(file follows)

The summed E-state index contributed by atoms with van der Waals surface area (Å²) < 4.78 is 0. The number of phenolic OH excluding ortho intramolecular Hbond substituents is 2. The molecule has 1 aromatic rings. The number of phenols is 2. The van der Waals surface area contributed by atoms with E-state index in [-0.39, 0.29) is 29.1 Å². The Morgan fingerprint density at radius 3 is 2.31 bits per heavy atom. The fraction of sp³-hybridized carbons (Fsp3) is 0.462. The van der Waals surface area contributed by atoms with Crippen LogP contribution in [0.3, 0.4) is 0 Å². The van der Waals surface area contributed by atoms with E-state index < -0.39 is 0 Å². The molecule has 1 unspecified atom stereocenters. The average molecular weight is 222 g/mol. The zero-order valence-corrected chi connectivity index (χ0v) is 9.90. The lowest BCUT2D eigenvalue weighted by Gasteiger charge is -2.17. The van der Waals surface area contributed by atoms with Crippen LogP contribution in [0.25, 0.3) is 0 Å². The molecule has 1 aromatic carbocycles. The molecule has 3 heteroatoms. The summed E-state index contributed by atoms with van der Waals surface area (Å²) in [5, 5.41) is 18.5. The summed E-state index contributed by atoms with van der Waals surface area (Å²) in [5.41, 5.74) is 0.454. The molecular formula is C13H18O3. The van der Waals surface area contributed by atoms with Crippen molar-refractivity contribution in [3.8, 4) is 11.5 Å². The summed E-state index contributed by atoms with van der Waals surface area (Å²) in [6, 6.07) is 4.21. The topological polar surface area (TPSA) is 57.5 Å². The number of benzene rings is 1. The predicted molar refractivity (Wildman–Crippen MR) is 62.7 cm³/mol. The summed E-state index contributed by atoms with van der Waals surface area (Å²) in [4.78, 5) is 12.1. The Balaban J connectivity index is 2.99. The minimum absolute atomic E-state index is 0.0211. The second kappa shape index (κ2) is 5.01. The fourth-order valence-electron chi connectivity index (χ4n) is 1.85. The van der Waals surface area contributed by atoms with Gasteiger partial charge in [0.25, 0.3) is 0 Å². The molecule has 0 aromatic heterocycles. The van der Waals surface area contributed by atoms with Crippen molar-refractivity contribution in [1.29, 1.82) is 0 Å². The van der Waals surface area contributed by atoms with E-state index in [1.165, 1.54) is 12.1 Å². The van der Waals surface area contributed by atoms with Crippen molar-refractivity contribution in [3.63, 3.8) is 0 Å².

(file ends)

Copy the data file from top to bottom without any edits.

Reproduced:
The summed E-state index contributed by atoms with van der Waals surface area (Å²) < 4.78 is 0. The number of phenolic OH excluding ortho intramolecular Hbond substituents is 2. The molecule has 1 aromatic rings. The number of phenols is 2. The van der Waals surface area contributed by atoms with E-state index in [-0.39, 0.29) is 29.1 Å². The Morgan fingerprint density at radius 3 is 2.31 bits per heavy atom. The fraction of sp³-hybridized carbons (Fsp3) is 0.462. The van der Waals surface area contributed by atoms with Crippen LogP contribution in [0.3, 0.4) is 0 Å². The van der Waals surface area contributed by atoms with E-state index < -0.39 is 0 Å². The molecule has 1 unspecified atom stereocenters. The average molecular weight is 222 g/mol. The zero-order valence-corrected chi connectivity index (χ0v) is 9.90. The lowest BCUT2D eigenvalue weighted by Gasteiger charge is -2.17. The van der Waals surface area contributed by atoms with Crippen LogP contribution in [0.25, 0.3) is 0 Å². The molecule has 1 aromatic carbocycles. The molecule has 3 heteroatoms. The summed E-state index contributed by atoms with van der Waals surface area (Å²) in [5, 5.41) is 18.5. The summed E-state index contributed by atoms with van der Waals surface area (Å²) in [5.41, 5.74) is 0.454. The molecular formula is C13H18O3. The van der Waals surface area contributed by atoms with Crippen molar-refractivity contribution in [3.8, 4) is 11.5 Å². The summed E-state index contributed by atoms with van der Waals surface area (Å²) in [6, 6.07) is 4.21. The topological polar surface area (TPSA) is 57.5 Å². The number of benzene rings is 1. The predicted molar refractivity (Wildman–Crippen MR) is 62.7 cm³/mol. The summed E-state index contributed by atoms with van der Waals surface area (Å²) in [4.78, 5) is 12.1. The Balaban J connectivity index is 2.99. The minimum absolute atomic E-state index is 0.0211. The second kappa shape index (κ2) is 5.01. The fourth-order valence-electron chi connectivity index (χ4n) is 1.85. The van der Waals surface area contributed by atoms with Gasteiger partial charge in [0.25, 0.3) is 0 Å². The molecule has 0 aromatic heterocycles. The van der Waals surface area contributed by atoms with Crippen molar-refractivity contribution in [1.29, 1.82) is 0 Å². The van der Waals surface area contributed by atoms with E-state index in [1.165, 1.54) is 12.1 Å². The van der Waals surface area contributed by atoms with Crippen molar-refractivity contribution in [3.63, 3.8) is 0 Å².